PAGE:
The series included 35 patients, 30 men and 5 women, mean age 23.1 [+ or -] 5.5 years old. All patients were competitive athletes, 29 high level and 23 professionals; 19/35 (54.3%) played "Back player" positions and 16/35 (45.7%) patients were "Forward players". This difference was not significant. In 13/35 (37.1%) patients, this concussion was the first while 7/35 (20%) had a history of 1 or 2 other concussions and 15/35 (42.9%) patients had had 3 concussions or more. The median number of previous concussions was 2 episodes (range, 0-30). The diagnosis was usually suggested in the field by anterograde amnesia (Table 2). Brain imaging was strictly normal in all patients. The most frequent symptoms of post-concussive syndrome were headache and fatigue (Table 3).
Overall, this syndrome lasted a median of 6 days (range, 0.5-270), 15 days (range, 10-210) in women and 4 (range, 0.5-270) in men P = 0.04. According to the Cantu severity classification, 3 patients were grade 1, 12 were grade 2 and 20 were grade 3. The initial mean TMTA was 30.8 [+ or -] 25.4 (range, 13-126.6) seconds and 19.7 [+ or -] 7.2 (range, 12-29) seconds before returning to sports, which was not significant. The mean initial TMTB was 50.3 [+ or -] 22.7 (range, 20102) seconds and 44.4 [+ or -] 17.5 (range, 22-87) seconds before returning to sports P = 0.01. All patients consulted the neurologist before returning to sports and were followed up at least 3 months after returning to rugby. The rate of recurrent brain concussion within 3 months was 2/33 (6.1%) in the 33/35 (94.3%) patients who returned to rugby. The median delay before returning to sports was 21 days (range, 7-45) and varied according to Cantu severity classification (Table 4).
This delay was longer in women (30, range 18-35) than in men (21, range 7-45) but this was not statistically significant (P = 0.19). Thirteen of thirty three patients (39.4%) returned to rugby in less than 21 days including 1 against the advice of the doctor, and 20/33 patients (60.6%) returned to rugby in 21 days or more after the concussion. With univariate analysis the risk factors of a delayed return to rugby (more than 21 days) were young age (20.7 [+ or -] 5.3 vs. 26.1 [+ or -] 4.9, P = 0.01), initial loss of consciousness (P = 0.03), Cantu grade 3 (P = 0.02) concussion and a post-concussive syndrome of more than 5 days (P = 0.03). With multivariate analysis only a Cantu grade 3 concussion was significant (P = 0.01). Analysis of the two failures showed that the initial concussion was grade 3 in these professional athletes who both had a history of concussion (Table 5).
Moreover, one of these patients who had already had 30 concussions returned to rugby after 7 days against the advice of the physician. The neurologist advised two other patients to discontinue rugby permanently, 1 man and 1 woman, respectively aged 24 and 27 years old who were high level professionals; one was a Forward player and the other a Back player (center). Both had a history of multiple concussions (3 and 10). The concussion that was managed in this study was grade 3. This decision was based on persistent headaches after the slightest contact in one, and dizziness and balance disturbances in the other.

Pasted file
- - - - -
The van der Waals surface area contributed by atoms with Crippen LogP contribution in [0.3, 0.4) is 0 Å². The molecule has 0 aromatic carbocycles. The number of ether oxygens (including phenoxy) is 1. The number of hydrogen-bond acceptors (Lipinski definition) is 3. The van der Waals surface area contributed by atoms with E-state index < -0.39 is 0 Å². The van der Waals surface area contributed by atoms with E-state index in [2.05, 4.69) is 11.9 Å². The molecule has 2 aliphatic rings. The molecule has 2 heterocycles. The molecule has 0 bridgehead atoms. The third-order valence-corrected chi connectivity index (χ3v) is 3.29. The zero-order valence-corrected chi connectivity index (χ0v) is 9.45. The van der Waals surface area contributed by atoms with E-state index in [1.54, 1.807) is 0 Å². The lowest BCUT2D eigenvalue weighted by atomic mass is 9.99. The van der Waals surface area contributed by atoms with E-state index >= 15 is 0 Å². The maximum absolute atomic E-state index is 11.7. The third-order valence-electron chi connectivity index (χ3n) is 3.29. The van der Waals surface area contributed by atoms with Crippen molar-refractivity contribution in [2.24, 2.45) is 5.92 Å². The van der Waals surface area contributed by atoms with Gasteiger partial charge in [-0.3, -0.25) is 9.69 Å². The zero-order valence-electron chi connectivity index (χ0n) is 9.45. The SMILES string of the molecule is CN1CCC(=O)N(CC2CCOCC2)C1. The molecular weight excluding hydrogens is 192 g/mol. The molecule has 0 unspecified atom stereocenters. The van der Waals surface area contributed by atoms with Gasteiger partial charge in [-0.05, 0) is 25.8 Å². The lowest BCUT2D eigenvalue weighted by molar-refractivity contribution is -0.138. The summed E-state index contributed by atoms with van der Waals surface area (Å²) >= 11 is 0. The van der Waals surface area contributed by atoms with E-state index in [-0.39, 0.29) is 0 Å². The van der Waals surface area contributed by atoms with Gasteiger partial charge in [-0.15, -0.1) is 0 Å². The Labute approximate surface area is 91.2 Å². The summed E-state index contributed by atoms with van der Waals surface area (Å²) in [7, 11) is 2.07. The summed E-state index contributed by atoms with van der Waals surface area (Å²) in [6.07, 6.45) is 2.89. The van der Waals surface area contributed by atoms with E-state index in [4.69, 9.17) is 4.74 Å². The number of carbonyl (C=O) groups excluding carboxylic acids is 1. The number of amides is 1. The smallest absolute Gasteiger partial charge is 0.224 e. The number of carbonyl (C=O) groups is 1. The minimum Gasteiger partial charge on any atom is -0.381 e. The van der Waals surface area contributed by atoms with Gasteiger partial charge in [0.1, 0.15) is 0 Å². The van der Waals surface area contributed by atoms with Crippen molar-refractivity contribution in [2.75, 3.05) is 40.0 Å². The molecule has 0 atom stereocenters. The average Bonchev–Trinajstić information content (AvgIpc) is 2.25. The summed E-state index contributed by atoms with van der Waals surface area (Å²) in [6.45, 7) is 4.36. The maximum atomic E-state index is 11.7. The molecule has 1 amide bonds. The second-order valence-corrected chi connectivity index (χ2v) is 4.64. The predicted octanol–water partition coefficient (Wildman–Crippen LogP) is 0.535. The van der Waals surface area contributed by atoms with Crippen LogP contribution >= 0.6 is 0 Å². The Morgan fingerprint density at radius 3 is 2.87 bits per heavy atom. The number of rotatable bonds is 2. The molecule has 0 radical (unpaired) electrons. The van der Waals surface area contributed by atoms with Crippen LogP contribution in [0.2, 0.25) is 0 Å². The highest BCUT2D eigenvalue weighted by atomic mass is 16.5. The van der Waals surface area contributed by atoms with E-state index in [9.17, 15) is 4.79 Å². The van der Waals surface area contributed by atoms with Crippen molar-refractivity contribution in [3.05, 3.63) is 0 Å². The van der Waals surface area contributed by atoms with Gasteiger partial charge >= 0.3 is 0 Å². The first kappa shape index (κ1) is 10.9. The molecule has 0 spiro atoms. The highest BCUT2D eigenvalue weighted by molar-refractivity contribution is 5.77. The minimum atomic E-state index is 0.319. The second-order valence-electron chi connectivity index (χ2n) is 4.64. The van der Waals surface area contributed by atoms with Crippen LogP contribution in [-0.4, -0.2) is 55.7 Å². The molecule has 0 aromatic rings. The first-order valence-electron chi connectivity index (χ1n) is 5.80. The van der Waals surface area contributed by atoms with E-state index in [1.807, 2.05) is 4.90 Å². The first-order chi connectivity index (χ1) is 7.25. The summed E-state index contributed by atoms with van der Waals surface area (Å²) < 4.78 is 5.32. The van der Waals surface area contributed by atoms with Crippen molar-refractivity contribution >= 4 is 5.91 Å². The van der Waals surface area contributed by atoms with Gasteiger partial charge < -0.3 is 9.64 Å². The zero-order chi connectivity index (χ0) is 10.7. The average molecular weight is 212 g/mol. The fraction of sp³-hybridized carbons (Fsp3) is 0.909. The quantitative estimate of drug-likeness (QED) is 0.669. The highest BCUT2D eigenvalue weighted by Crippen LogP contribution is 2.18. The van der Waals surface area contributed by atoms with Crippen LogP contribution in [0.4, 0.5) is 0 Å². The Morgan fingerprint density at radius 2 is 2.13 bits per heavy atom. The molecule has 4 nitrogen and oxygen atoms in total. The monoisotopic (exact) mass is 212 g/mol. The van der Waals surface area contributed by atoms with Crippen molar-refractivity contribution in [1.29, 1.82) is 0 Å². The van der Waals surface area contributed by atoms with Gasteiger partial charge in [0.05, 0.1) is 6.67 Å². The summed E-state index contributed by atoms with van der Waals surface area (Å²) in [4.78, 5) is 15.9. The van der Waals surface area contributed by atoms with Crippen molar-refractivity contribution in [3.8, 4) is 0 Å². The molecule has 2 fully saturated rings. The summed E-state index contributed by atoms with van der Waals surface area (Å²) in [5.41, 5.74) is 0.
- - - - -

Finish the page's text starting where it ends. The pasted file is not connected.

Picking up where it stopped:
In this study only two patients presented with another concussion within 3 months after they returned to rugby following the initial injury, including one player who did not respect the stopping delay and began playing rugby again against the advice of the physician. This protocol also identified two at risk patients who the neurologist advised to stop playing rugby altogether. It is important to note that these two patients had not stopped playing rugby after their previous concussions before our consultation. They had had early and multiple recurrent concussions, and developed an increased susceptibility to concussion.
Makdissi et al. (27) analyzed the conditions under which a group of Australian soccer players returned to sports after concussion. After 6-9 days off the field, 127/138 (92%) patients with concussion began playing soccer again, without missing a match, and the remaining 8% missed one match. Cognitive tests showed a clear improvement before returning to sports. There were no recurrent concussions during the first match athletes played when they returned to soccer. In our series with rugby players, more than 94% of the patients returned to rugby. Moreover our judgment criteria included a longer, 3-month follow up period, which seems better adapted to determine recurrent concussion. The known risk factors of recurrence are failure to wear a helmet and a history of concussion (9). The patients in our series who had recurrent concussion within three months after returning to sports also had a history of concussion. In the literature the risk factors for a delayed return to rugby were younger age, initial loss of consciousness, a headache that lasts more than 3 hours and retrograde amnesia (28, 29). Women have been reported to take longer to return to sports (6) but this was not found in all studies (30). Our study showed that the stage of severity and the duration of the post-concussive syndrome were also factors. Women took longer to return to play than men but this was not significant.
There are numerous scales to assess concussions and their severity (31), and we used SCAT2. Neuropsychological tests play an important role in the initial management of concussions but also in the recommendation to return to sports. A battery of computerized tests such as ImPACT (32) is recommended in North America to evaluate ice hockey and American football players. These tests measure response time in milliseconds and have thousands of random combinations. However tests on paper such as the Trail Making Test (26) are also appropriate: initiation is tested by part A of the TMT and flexibility, or the capacity to displace the focus of attention from one class of stimuli to another, by part B of the TMT. In our study a significant improvement in the TMTB was observed before returning to sports. However, Makdissi et al. (33) found a 2-3 day delay in normalization between electronic tests and paper tests, which they feel is a sign of greater sensitivity of computerized tests.